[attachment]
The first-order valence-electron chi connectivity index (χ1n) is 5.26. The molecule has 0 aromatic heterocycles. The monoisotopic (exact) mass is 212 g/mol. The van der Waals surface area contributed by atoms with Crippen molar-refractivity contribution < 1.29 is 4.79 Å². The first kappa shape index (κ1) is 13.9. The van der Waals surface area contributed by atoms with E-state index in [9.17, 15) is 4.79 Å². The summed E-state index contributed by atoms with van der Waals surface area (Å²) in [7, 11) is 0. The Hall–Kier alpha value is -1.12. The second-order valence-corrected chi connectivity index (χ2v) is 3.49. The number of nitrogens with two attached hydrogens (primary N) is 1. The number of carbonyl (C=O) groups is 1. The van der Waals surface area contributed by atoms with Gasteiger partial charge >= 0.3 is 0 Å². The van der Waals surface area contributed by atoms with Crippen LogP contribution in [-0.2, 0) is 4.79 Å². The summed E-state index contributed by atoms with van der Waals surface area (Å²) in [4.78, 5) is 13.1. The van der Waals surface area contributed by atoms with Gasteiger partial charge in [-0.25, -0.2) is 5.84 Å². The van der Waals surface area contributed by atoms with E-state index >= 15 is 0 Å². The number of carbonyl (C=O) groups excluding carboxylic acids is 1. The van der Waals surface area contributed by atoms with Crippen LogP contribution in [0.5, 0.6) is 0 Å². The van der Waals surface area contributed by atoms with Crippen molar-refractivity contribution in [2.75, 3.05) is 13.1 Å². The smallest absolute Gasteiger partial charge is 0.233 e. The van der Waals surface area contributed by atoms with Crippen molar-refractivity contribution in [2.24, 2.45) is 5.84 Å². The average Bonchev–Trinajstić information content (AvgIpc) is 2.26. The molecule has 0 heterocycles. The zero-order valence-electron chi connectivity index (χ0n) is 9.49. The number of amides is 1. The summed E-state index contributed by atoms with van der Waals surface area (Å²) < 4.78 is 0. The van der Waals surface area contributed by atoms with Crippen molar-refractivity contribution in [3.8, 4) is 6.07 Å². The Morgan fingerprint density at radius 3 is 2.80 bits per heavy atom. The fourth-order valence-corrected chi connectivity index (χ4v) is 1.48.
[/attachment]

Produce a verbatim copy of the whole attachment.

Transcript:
The first-order valence-electron chi connectivity index (χ1n) is 5.26. The molecule has 0 aromatic heterocycles. The monoisotopic (exact) mass is 212 g/mol. The van der Waals surface area contributed by atoms with Crippen molar-refractivity contribution < 1.29 is 4.79 Å². The first kappa shape index (κ1) is 13.9. The van der Waals surface area contributed by atoms with E-state index in [9.17, 15) is 4.79 Å². The summed E-state index contributed by atoms with van der Waals surface area (Å²) in [7, 11) is 0. The Hall–Kier alpha value is -1.12. The second-order valence-corrected chi connectivity index (χ2v) is 3.49. The number of nitrogens with two attached hydrogens (primary N) is 1. The number of carbonyl (C=O) groups is 1. The van der Waals surface area contributed by atoms with Gasteiger partial charge >= 0.3 is 0 Å². The van der Waals surface area contributed by atoms with Crippen LogP contribution in [-0.2, 0) is 4.79 Å². The summed E-state index contributed by atoms with van der Waals surface area (Å²) in [4.78, 5) is 13.1. The van der Waals surface area contributed by atoms with Gasteiger partial charge in [-0.25, -0.2) is 5.84 Å². The van der Waals surface area contributed by atoms with E-state index >= 15 is 0 Å². The number of carbonyl (C=O) groups excluding carboxylic acids is 1. The van der Waals surface area contributed by atoms with Crippen LogP contribution in [0.5, 0.6) is 0 Å². The van der Waals surface area contributed by atoms with Crippen molar-refractivity contribution in [2.75, 3.05) is 13.1 Å². The smallest absolute Gasteiger partial charge is 0.233 e. The van der Waals surface area contributed by atoms with Crippen molar-refractivity contribution in [2.24, 2.45) is 5.84 Å². The average Bonchev–Trinajstić information content (AvgIpc) is 2.26. The molecule has 0 heterocycles. The zero-order valence-electron chi connectivity index (χ0n) is 9.49. The number of amides is 1. The summed E-state index contributed by atoms with van der Waals surface area (Å²) < 4.78 is 0. The van der Waals surface area contributed by atoms with Crippen molar-refractivity contribution in [3.8, 4) is 6.07 Å². The Morgan fingerprint density at radius 3 is 2.80 bits per heavy atom. The fourth-order valence-corrected chi connectivity index (χ4v) is 1.48.